Meter-Scale Chemical and Isotopic Heterogeneities in the Oceanic Mantle, Leka Ophiolite Complex, Norway

dc.contributor.advisorWalker, Richard
dc.contributor.authorHaller, Mitchell B.
dc.contributor.authorO'Driscoll, Brian
dc.contributor.authorDay, James M.D.
dc.contributor.authorDaley, J. Stephen
dc.contributor.authorPiccoli, Philip M.
dc.contributor.authorWalker, Richard J.
dc.description.abstractMantle peridotites from three 3 x 3-meter grids sampled at kilometer distances from one another in the ca. 497 Ma Leka Ophiolite Complex (LOC), Norway, are examined to investigate the chemical and isotopic nature of oceanic mantle domains at the centimeter to kilometer scale. The lithology of each grid locality is predominantly harzburgite, but includes layers and lenses of dunite and pyroxenite. Major and lithophile trace element compositions indicate a history of prior melting at pressures at or slightly below the garnet stability field. The common presence of orthopyroxenite veins likely reflects infiltration of silicic melts associated with supra-subduction zone processes. Osmium isotopes and highly siderophile element (HSE) abundance data for centimeter-scale sampling of traverses from the pyroxenites into the harzburgites reveal that the formation of the veins had little effect on Os isotopic compositions, and Os, Ir, Ru and Re abundances in the harzburgites. Adjacent to one of the orthopyroxenite veins studied, however, Pt and Pd abundances appear to have been strongly modified by interactions with vein-forming melts or fluids at distances of as much as 4– 6 cm from the pyroxenite-harzburgite contact. Leka harzburgites have initial gammaOs values (% deviation from a chondritic reference) that range from -4.7 to +2.2 (6.9% variation), with individual uncertainties of 60.2 units. Averaged initial Os isotopic compositions for harzburgites from the three grid sites separated by as much as 6 km, by contrast, differ by only a maximum of 2.6%. Isotopic heterogeneity on the centimeter to meter scale is, therefore, larger than kilometer-scale heterogeneity, indicating that at least some of the Os isotopic heterogeneity commonly observed globally among mantle peridotites is the result of processes that acted on a local scale. The general uniformity of these isotopic compositions among the three grid sites suggests that the portion of the oceanic mantle sampled by the LOC was homogenous at the kilometer scale with respect to the long-term Re/Os ratio. The long-term projected Re/Os for LOC harzburgites is similar to the average required for modern abyssal peridotites. This observation strengthens previous interpretations, based largely on data for abyssal peridotites, that state the Os isotopic evolution of oceanic mantle is consistent with a long-term 187Re/188Os of ~0.38. The present ~3 to 4% difference between the Os isotopic composition of the modern oceanic mantle and estimates for primitive mantle suggests that at least ~6% of the mass of the oceanic mantle has been removed from it in the form of Re- enriched, mafic oceanic crust. Despite the recycling of this crust back into the mantle, most of it has evidently not been mixed back into accessible portions of the upper oceanic peridotite mantle. Compared to composition estimates for the primitive mantle, the median HSE compositions for the three grid sites are moderately to strongly depleted in Pd and Re, consistent with the corresponding lithophile element evidence for 20–30% melt depletion. As with initial cOs values, most harzburgites from a given grid are characterized by greater variations in absolute and relative HSE abundances than the differences between the median abundances of the three grid sampling locales. This observation indicates that as with Os isotopes, the HSE abundance heterogeneity among the harzburgites most strongly reflects centimeter- to meter-scale melting and remobilization effects. Except for Ru, median HSE abundances for grid harzburgites are similar to median abundances for abyssal peridotites. The 30% lower median Ru/Ir in the LOC compared to the median ratio for abyssal peridotites suggests that the abundance of Ru in the oceanic mantle may be more variable than generally thought.en_US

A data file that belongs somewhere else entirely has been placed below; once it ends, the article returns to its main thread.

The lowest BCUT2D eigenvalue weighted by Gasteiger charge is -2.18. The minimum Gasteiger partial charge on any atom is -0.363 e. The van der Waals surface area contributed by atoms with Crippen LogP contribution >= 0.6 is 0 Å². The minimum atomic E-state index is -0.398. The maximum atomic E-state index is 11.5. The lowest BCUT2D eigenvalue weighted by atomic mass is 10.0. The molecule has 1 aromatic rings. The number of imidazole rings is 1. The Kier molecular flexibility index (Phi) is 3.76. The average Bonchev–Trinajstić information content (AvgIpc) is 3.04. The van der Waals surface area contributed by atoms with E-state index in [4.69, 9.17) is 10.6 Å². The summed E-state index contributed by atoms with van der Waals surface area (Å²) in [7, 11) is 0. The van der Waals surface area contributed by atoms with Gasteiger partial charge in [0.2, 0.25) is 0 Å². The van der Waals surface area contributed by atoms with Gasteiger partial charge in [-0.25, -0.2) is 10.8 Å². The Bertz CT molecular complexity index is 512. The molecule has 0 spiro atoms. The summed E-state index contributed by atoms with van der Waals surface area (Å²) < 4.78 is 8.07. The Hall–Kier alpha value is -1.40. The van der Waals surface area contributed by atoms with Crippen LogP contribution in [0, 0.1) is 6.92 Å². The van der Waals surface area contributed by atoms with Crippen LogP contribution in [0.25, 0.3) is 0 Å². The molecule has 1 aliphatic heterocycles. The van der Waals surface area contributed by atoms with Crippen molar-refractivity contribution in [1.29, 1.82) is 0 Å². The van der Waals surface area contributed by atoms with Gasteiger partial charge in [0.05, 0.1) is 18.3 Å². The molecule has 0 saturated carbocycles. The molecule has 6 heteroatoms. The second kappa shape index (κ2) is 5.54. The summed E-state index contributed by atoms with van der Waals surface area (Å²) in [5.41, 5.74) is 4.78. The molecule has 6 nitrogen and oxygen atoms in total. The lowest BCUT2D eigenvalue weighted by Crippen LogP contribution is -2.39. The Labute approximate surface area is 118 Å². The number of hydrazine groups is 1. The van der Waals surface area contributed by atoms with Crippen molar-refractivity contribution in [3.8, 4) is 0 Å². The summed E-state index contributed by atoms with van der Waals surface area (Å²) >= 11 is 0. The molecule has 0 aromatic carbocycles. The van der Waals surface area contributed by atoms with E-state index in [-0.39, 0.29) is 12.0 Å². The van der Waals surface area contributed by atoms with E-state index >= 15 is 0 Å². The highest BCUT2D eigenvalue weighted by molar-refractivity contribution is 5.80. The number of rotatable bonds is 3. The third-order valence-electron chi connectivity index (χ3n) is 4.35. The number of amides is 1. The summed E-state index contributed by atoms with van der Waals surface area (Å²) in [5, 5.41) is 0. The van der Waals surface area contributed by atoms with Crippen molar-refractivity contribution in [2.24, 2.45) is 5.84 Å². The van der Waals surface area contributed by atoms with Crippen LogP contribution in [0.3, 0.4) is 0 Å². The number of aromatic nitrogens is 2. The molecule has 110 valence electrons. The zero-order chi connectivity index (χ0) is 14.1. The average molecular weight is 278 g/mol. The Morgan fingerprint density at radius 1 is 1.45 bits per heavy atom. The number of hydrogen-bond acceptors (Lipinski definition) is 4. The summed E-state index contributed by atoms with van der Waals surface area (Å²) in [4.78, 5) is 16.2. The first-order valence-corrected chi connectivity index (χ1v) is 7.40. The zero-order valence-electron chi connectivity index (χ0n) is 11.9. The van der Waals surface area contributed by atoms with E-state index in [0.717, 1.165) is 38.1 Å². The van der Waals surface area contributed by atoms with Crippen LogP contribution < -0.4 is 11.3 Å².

dc.description.sponsorshipThis work was supported by National Science Foundation (NSF) Earth Science grants 1423879 (to RJW) and 1447130 (to J.M.D.D.), which are gratefully acknowledged. B.O’D. acknowledges support from a Royal Society Research Grant (RG100528) and from Natural Environment Research Council (NERC) New Investigator grant NE/J00457X/1. J.S.D. gratefully acknowledges a University College Dublin Seed Funding Grant and Science Foundation Ireland Grant No. 13/RC/2092, which was co-funded under the European Regional Development Fund.en_US
dc.identifier.citationdoi: 10.1093/petrology/egab061en_US
dc.relation.isAvailableAtCollege of Computer, Mathematical & Natural Sciencesen_us
dc.relation.isAvailableAtDigital Repository at the University of Marylanden_us
dc.relation.isAvailableAtUniversity of Maryland (College Park, MD)en_us
dc.relation.ispartofseriesJournal of Petrology;62
dc.subjectLeka Ophiolite Complex; highly siderophile elements; Re-Os isotopes; mantle hetero- geneity; grid samplingen_US
dc.titleMeter-Scale Chemical and Isotopic Heterogeneities in the Oceanic Mantle, Leka Ophiolite Complex, Norwayen_US
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